‐The Fourth District seems to cover half the state — the southern half of the state. Actually, it covers 45 percent of the state. There are three other congressional districts. The Fourth, as you can deduce, is sparsely populated. It has 21,000 square miles, and about 670,000 people.

The median income is about $30,000. Unemployment is one percentage point below the national average. The district is about 20 percent black, and there are many Hispanic immigrants, recently arrived.

It is a quite rural place, the Fourth District. The largest town is Pine Bluff, with 50,000. The next largest is Hot Springs, with 35,000. No other town has more than 20,000. Cotton’s hometown, Dardanelle, has 4,700.

He gives me a rundown of what people in his district do: There are lots of self-employed, lots of small-business owners. There are beef farmers, dairy farmers, chicken farmers . . .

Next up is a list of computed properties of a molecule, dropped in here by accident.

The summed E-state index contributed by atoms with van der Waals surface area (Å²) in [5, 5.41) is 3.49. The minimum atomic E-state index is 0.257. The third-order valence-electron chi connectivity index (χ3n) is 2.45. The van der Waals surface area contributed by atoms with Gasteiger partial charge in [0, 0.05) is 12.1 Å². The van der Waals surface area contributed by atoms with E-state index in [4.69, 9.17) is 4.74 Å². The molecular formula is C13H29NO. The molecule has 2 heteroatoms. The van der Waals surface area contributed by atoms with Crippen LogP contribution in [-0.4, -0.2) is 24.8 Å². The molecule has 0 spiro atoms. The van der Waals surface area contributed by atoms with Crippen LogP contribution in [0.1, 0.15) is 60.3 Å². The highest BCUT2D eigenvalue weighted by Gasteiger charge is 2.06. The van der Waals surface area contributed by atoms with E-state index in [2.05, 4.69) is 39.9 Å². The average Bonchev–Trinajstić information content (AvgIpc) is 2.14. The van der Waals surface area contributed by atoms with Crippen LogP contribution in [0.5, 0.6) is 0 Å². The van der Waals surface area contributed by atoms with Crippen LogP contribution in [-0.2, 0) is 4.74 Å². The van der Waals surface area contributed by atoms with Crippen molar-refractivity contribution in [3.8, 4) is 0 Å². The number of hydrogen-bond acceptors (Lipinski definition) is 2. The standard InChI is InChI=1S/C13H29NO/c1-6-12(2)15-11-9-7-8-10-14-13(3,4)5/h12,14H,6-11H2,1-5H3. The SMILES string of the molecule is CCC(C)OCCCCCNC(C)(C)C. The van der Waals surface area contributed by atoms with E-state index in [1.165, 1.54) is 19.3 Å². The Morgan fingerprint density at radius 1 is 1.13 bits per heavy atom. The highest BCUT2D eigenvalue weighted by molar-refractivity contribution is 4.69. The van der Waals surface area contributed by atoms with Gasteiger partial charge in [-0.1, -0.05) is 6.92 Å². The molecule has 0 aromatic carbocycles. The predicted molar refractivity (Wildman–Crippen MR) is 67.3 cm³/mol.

Incidentally, Bill Clinton styled himself “The Man from Hope” — Hope is in this district. Clinton was born there. But he did most of his growing up in Hot Springs. “The Man from Hot Springs” does not have the same political ring to it. “I still believe in a place called Hot Springs” does not quite work.

Another man from Hope, of course, is Mike Huckabee, the former governor, a Republican, who ran for president four years ago.

‐When I first met Tom Cotton, at a Dallas event last summer, I said — I wrote — “He looks like his name. What I mean is, he’s all-American, open, straightforward. Tall, lanky guy, like out of a Norman Rockwell painting (though the artist was from New York, and the candidate is from the South).”

Yes. I later learned that someone else had made just the same point: that Tom Cotton looks like his name.

Here in the district, campaigning, he is in what seems his uniform: casual button-down shirt, jeans, and boots.